Along those lines, my tires heat up on a moderate day (75° today) about 4# when warm. So even if your bike is low a couple of # when you start out, you'll be over the cold normal pressure real soon. So maybe that cold pressure isn't as important as we like to think.

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I have about 4000 miles on my driveguard now. It is not on of my favorite tires. I had a run flat on my Wing I loved but dont remember which one as I always try something different. I'll have to look up my purchase history and buy it again when the driveguard wears out.
 

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. but some were as much as 3# difference. ...

...tires heat up on a moderate day (75° today) about 4# when warm. So even if your bike is low a couple of # when you start out, you'll be over the cold normal pressure real soon. So maybe that cold pressure isn't as important as we like to think....
Being 3 psi off of 30 psi is 10% error, that is significant

the fact that tires pressure increases when hot is taken into consideration when they put the correct pressure on the sticker on your bike or car. The spec pressure is for morning cold tires. Otherwise they would have to give you a graph or table and your would need an optical temperature probe along with the tire gauge, to measure the temperature of the tire and then look up what the pressure should be..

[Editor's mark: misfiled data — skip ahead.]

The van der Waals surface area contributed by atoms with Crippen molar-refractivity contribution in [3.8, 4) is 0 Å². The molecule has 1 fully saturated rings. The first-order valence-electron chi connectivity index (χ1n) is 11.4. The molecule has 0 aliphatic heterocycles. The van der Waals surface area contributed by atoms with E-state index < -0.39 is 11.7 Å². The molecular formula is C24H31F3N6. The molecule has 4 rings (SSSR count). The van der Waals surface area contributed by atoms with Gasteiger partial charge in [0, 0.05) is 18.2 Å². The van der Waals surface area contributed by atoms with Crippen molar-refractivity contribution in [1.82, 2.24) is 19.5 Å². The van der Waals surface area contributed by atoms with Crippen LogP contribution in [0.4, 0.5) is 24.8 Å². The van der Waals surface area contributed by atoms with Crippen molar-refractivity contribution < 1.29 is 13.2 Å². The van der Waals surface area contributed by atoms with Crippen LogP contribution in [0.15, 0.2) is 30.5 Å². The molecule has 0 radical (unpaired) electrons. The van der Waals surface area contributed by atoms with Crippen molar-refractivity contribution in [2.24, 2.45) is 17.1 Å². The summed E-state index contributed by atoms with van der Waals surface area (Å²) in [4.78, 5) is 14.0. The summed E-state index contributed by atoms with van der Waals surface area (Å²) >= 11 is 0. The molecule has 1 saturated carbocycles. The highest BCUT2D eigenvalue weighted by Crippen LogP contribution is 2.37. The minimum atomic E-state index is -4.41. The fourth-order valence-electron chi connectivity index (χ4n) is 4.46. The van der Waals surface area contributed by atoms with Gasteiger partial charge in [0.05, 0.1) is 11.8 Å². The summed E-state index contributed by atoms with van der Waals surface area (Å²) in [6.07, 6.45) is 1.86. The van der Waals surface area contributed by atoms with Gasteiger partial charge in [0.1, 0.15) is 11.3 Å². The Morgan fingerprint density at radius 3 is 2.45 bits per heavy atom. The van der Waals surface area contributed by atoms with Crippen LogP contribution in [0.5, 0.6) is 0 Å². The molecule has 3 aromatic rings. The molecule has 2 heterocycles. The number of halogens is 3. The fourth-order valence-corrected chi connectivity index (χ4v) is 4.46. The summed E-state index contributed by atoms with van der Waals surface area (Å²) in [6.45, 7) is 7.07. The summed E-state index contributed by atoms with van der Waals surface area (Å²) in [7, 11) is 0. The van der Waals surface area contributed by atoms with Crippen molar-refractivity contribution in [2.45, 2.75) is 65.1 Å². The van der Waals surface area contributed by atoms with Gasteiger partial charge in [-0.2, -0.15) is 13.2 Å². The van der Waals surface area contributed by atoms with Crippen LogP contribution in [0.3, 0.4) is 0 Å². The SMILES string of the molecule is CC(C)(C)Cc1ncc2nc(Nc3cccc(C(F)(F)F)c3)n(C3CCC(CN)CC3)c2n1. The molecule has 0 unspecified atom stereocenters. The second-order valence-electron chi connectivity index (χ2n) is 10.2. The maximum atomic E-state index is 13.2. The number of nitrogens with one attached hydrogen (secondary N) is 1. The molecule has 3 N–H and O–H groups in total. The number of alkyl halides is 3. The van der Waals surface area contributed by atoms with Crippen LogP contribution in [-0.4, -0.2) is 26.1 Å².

if your gauge is 10% off when the tire is cold, the tire will be 10% off when the tire is hot. Tires heat up more when the pressure is low, and if the tire is really low it will get hot enough to damage the rubber, because it is flexing so much.

To make it more complicated, if you are on the highway and your tire monitor is saying your car tires are 38, 38, 38, and 22 on the highway, and you pull into a gas station, do you fill the low tire to the spec 32 psi? do you fill it to 38 because the tire is hot, or if you put cold compressor output air into a hot tire, what will it balance out to when you get back on the highway?
 

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Being 3 psi off of 30 psi is 10% error, that is significant

the fact that tires pressure increases when hot is taken into consideration when they put the correct pressure on the sticker on your bike or car. The spec pressure is for morning cold tires. Otherwise they would have to give you a graph or table and your would need an optical temperature probe along with the tire gauge, to measure the temperature of the tire and then look up what the pressure should be..

if your gauge is 10% off when the tire is cold, the tire will be 10% off when the tire is hot. Tires heat up more when the pressure is low, and if the tire is really low it will get hot enough to damage the rubber, because it is flexing so much.

To make it more complicated, if you are on the highway and your tire monitor is saying your car tires are 38, 38, 38, and 22 on the highway, and you pull into a gas station, do you fill the low tire to the spec 32 psi? do you fill it to 38 because the tire is hot, or if you put cold compressor output air into a hot tire, what will it balance out to when you get back on the highway?